Colorado BHA Defends Hunting Access on State Trust Lands at McArthur Gulch

September 3, 2014

RE: McArthur Gulch SLT

Dear State Trust Land Commissioners:

A matter has been brought to our attention which we respectfully wish to provide comment on. At the present time, a proposal is under consideration that jeopardizes hunter access and sound habitat stewardship on Colorado’s state lands.

On August 8, 2014, the State Land Board approved a recommendation that the staff be directed to complete negotiations with an entity known as Human Movement Management ("HMM") for a recreation lease on the 480 acre McArthur Gulch state trust land parcel in Park County, off Country Road 64, between the communities of Bailey and Shawnee.

The McArthur Gulch SLT has been available public access lands to archery and muzzleloading hunters for many years.  A loss of public access would be a major loss to hunters and to CO Parks & Wildlife, which has identified hunter access as one of its primary strategic goals. In addition, the property has been leased for agricultural use for the past 61 years by a family that has ensured the ongoing stewardship of the habitat. Removal of hunter access and potential habitat destruction without an opportunity for public comment or assessment by appropriate governmental and not-for-profit stakeholders is of great concern to us.

The information made available to date makes no reference consultations with the U.S. Forest Service, U.S. Fish and Wildlife Service, Colorado State Forest Service, or Colorado Parks and Wildlife prior to the State Land Board’s recommendation to complete negotiation. We believe that various federal, state, or local agencies have information and interests that could inform the Board's consideration of the impact of 10,000 person events and other aspects of HMM's application.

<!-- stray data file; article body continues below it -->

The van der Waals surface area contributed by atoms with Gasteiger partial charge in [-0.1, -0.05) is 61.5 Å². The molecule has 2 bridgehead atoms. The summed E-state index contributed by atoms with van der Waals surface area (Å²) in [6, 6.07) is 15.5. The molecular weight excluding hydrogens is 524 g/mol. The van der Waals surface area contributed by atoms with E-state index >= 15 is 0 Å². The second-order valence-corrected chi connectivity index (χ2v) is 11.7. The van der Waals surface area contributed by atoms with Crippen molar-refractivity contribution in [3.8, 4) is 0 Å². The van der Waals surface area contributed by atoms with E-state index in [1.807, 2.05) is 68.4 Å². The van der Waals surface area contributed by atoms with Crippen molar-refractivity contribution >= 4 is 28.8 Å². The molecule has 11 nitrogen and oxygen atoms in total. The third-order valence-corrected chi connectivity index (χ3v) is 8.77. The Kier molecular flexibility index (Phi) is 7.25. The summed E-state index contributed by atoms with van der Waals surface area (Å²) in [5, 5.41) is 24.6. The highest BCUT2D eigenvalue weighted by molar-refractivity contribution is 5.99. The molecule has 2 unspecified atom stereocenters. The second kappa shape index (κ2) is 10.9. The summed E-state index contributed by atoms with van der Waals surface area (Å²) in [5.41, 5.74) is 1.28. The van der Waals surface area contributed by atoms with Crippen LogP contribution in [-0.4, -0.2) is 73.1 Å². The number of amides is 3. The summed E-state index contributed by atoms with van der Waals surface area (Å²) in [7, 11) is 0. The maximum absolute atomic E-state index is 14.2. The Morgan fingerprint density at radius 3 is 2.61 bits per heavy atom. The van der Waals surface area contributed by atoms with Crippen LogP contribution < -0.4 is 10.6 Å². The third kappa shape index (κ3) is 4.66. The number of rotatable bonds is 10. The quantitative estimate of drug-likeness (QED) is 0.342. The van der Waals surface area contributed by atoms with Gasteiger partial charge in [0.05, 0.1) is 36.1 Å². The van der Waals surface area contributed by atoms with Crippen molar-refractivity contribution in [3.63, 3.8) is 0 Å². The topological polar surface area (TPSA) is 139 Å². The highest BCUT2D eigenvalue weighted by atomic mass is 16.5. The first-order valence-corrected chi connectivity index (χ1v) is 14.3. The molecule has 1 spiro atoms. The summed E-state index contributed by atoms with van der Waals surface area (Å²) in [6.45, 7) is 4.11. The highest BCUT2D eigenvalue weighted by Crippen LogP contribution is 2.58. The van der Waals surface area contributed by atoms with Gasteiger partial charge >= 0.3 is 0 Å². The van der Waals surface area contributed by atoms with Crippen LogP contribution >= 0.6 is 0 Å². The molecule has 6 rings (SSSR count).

This habitat holds elk calving grounds; is in close proximity to goshawk nesting areas; provides potential habitat for the Preble’s Mouse and falls within the migration path of reintroduced lynx.  Our mission in many ways parallel’s that of the State Land Board in that we too are charged with "protecting and enhancing the long term value and productivity of trust assets through the application of sound stewardship" (June 25, 2014, Management of Trust Assets Policy, Colorado State Land Trust Board). For us, this includes the protection of both game and non-game species and their respective habitats.

We understand that the State Land Trust Board must consider the economics of the assets under their management. In the HMM proposal, additional revenue would be generated in comparison to the traditional agricultural and recreation operations currently underway. However, it does not take into account the economic impact on the community and statewide when faced with lose of hunter access and habitat degradation, while at the same time increasing county and tax payer commitments for infrastructure - infrastructure that is currently providing positive economic impact over several months of annual recreational activity rather than short bursts available through the proposed events.

We recognize that you are charged with making tough decisions between maintain traditional land uses and converting these lands to more developed, profitable uses. However, in light of the many concerns we’ve outlined, we ask that you delay the negotiation of the proposed lease until such time that appropriate stakeholders can be given the opportunity to provide formal comment. 

Please let us know if there is any other way that we can help ensure that public hunting access and wildlife habitat is maintained on this property.


Tim Brass

Southern Rockies Coordinator

Backcountry Hunters & Anglers


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